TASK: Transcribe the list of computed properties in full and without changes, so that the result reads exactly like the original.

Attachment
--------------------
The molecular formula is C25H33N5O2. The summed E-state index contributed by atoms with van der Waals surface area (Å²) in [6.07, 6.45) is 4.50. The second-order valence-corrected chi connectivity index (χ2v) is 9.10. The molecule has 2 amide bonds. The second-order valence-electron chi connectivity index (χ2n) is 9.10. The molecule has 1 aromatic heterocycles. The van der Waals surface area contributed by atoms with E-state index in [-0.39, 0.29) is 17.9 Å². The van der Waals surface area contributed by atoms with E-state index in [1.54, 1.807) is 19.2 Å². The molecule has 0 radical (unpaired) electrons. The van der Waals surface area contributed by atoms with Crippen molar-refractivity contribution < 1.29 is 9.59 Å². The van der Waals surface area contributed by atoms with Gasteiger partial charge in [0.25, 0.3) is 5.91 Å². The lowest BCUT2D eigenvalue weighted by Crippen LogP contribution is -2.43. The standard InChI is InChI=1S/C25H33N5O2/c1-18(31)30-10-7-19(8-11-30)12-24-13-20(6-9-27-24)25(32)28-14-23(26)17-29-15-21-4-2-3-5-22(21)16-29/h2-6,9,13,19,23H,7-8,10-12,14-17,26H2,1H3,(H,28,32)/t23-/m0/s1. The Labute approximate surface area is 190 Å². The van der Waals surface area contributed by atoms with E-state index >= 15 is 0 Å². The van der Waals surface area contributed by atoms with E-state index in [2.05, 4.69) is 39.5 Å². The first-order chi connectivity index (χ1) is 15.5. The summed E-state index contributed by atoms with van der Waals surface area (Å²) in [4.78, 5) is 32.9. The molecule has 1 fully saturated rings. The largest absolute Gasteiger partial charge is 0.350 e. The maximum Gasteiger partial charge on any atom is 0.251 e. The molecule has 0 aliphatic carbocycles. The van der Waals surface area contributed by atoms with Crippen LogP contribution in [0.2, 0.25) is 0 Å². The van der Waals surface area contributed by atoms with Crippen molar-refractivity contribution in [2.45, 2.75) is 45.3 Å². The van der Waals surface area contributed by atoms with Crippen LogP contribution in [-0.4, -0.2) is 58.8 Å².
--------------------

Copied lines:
The molecular formula is C25H33N5O2. The summed E-state index contributed by atoms with van der Waals surface area (Å²) in [6.07, 6.45) is 4.50. The second-order valence-corrected chi connectivity index (χ2v) is 9.10. The molecule has 2 amide bonds. The second-order valence-electron chi connectivity index (χ2n) is 9.10. The molecule has 1 aromatic heterocycles. The van der Waals surface area contributed by atoms with E-state index in [-0.39, 0.29) is 17.9 Å². The van der Waals surface area contributed by atoms with E-state index in [1.54, 1.807) is 19.2 Å². The molecule has 0 radical (unpaired) electrons. The van der Waals surface area contributed by atoms with Crippen molar-refractivity contribution < 1.29 is 9.59 Å². The van der Waals surface area contributed by atoms with Gasteiger partial charge in [0.25, 0.3) is 5.91 Å². The lowest BCUT2D eigenvalue weighted by Crippen LogP contribution is -2.43. The standard InChI is InChI=1S/C25H33N5O2/c1-18(31)30-10-7-19(8-11-30)12-24-13-20(6-9-27-24)25(32)28-14-23(26)17-29-15-21-4-2-3-5-22(21)16-29/h2-6,9,13,19,23H,7-8,10-12,14-17,26H2,1H3,(H,28,32)/t23-/m0/s1. The Labute approximate surface area is 190 Å². The van der Waals surface area contributed by atoms with E-state index >= 15 is 0 Å². The van der Waals surface area contributed by atoms with E-state index in [2.05, 4.69) is 39.5 Å². The first-order chi connectivity index (χ1) is 15.5. The summed E-state index contributed by atoms with van der Waals surface area (Å²) in [4.78, 5) is 32.9. The molecule has 1 fully saturated rings. The largest absolute Gasteiger partial charge is 0.350 e. The maximum Gasteiger partial charge on any atom is 0.251 e. The molecule has 0 aliphatic carbocycles. The van der Waals surface area contributed by atoms with Crippen LogP contribution in [0.2, 0.25) is 0 Å². The van der Waals surface area contributed by atoms with Crippen molar-refractivity contribution in [2.45, 2.75) is 45.3 Å². The van der Waals surface area contributed by atoms with Crippen LogP contribution in [-0.4, -0.2) is 58.8 Å².